IN THIS SECTION
ORC Seminar Series
“Mapping electron excitations in the near IR-UV range using sub-nm resolved STEM-EELS spectrum imaging”
Speaker: Mathieu Kociak, Laboratoire de Physique des Solides
Date: 18 November 2009
Venue: Mountbatten Seminar Room
For decades, the electron energy loss spectroscopy (EELS) in a transmission electron microscope has been used to explore electronic and electromagnetic excitations of solids. In particular, the low-loss energy domain (from few eV to 50 eV) has been exploited for studying dielectric properties of materials. However, so far, only excitations in the UV range and above were investigated due to severe limitations in the detection of lower energy spectral features hidden by the strong contribution of the transmitted beam to the measured spectrum. Recently, significant improvements occurred either instrumentally for significantly reducing the zero-loss tail intensity in the experimentally measured spectrum (instrumental development of monochromators) or for retrieving by a posteriori data processing the spectral information hidden by this zero-loss tail (optimization of deconvolution techniques). In parallel, the EELS spectrum-imaging mode in a scanning transmission electron microscope (STEM) allows to record the variation of the EELS signal at a sub-nanometer scale (typically, in our STEMVG HB501 the nominal probe diameter is 0.5 nm and the accuracy in position is 0.2 nm). Therefore, by combining the spectrum-imaging approach with the above mentioned a posteriori deconvolution techniques it is now possible to probe with unprecedented spatial resolution spectral features that were so far only measurable with optical techniques. As an example, fig.1 displays the spatial variation of the visible spectral range plasmon modes along a line scan of 64 points joining an apex of the triangular particle of figure 1a to the opposite side of the triangle. With the support of well adapted models to simulate the optical response of nano-objects and the associated local low-loss EEL spectra (models both based on a classical dielectric continuum description or discrete dipole approximation), these new possibilities open the route to the exploration of a large variety of new problematics in nanophysics.
Some examples will be reviewed:
- The optical response of individual silver nanoparticles . More specifically, from the mapping of the different plasmon excitations in the visible range, the interplay between local effects (local electromagnetic field enhancement) and long range effects (symmetry of the excitation modes) will be discussed.
-The optical response of new types of gold nanoparticles, namely nanostars.
-The optical response of Split Ring Resonators.
The analogies and differences between EELS and optical measurements will be also stressed, emphasizing that the quantity measured in both EELS and optical near field microscopy, namely the Local Electromagnetic Density of States, is the same .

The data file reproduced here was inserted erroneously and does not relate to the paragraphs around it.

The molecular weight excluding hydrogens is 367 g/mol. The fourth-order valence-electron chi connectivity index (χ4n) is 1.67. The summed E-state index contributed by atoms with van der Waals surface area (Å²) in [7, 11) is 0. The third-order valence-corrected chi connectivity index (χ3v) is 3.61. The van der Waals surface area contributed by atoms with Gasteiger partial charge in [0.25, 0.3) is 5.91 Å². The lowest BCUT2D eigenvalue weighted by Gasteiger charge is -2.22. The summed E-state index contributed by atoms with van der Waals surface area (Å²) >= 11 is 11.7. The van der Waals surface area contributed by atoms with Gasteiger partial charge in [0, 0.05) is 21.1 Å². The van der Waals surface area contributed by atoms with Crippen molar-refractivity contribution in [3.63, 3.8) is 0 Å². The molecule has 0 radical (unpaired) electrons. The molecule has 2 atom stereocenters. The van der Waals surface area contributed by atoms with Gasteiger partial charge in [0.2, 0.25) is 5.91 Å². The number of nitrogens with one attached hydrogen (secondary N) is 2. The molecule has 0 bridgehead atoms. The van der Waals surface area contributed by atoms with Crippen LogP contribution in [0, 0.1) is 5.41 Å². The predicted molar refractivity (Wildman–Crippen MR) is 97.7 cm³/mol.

Finally, I will discuss a new class of spectroscopy combining the spatial resolution of the fast electrons and the spectral resolution of the photons .
 J. Nelayah et al., Nature Physics, 3, 348 (2007)
 J. Garcia de Abajo and M. Kociak, Phys. Rev. Lett., 100, 106804 (2008)
 Rodriguez-Lorenz et al., JACS, 131, 4616 (2009)
 J. Garcia de Abajo and M. Kociak, New Journal of Physics, 10, 073035 (2008)
FIG. 1.A) High Annular dark Field image of a flat equilateral triangular NP on cleaved mica. B) EELS spectra measured at the three distinct positions on the triangular NP shown in A). C) Map of the intensity of the lowest surface plasmon mode (1.75 eV). This mode is most intense at the tips (a) and absent at (b) and (c).
Mathieu Kociak is an Associate Researcher at the Solid State Physics Laboratory (LPS/CNRS) in Orsay (France).
He graduated with a Ph.D at the University of Paris, and received the Guinier Prize (best french Thesis in Physics) in 2001 for his work on "Superconductivity and plasmons in nanotubes".
He then stayed in the university of Meijo, Japan, where he studied the correlated atomic structure and transport properties of individual carbon nanotubes.
He became associate researcher in 2003. Since then, he worked essentially on the correlation between physical and structural properties of individual nano-object, including carbon and boron-nitride nanotubes and metallic nanoparticles, using different experimental tools (Transmission electron microscopy and spectroscopies, raman diffusion, transport measurements). His current interest focuses on the nanooptics of metamaterials and the development of novel spectroscopies combining fast electrons and photons.
Copyright University of Southampton 2006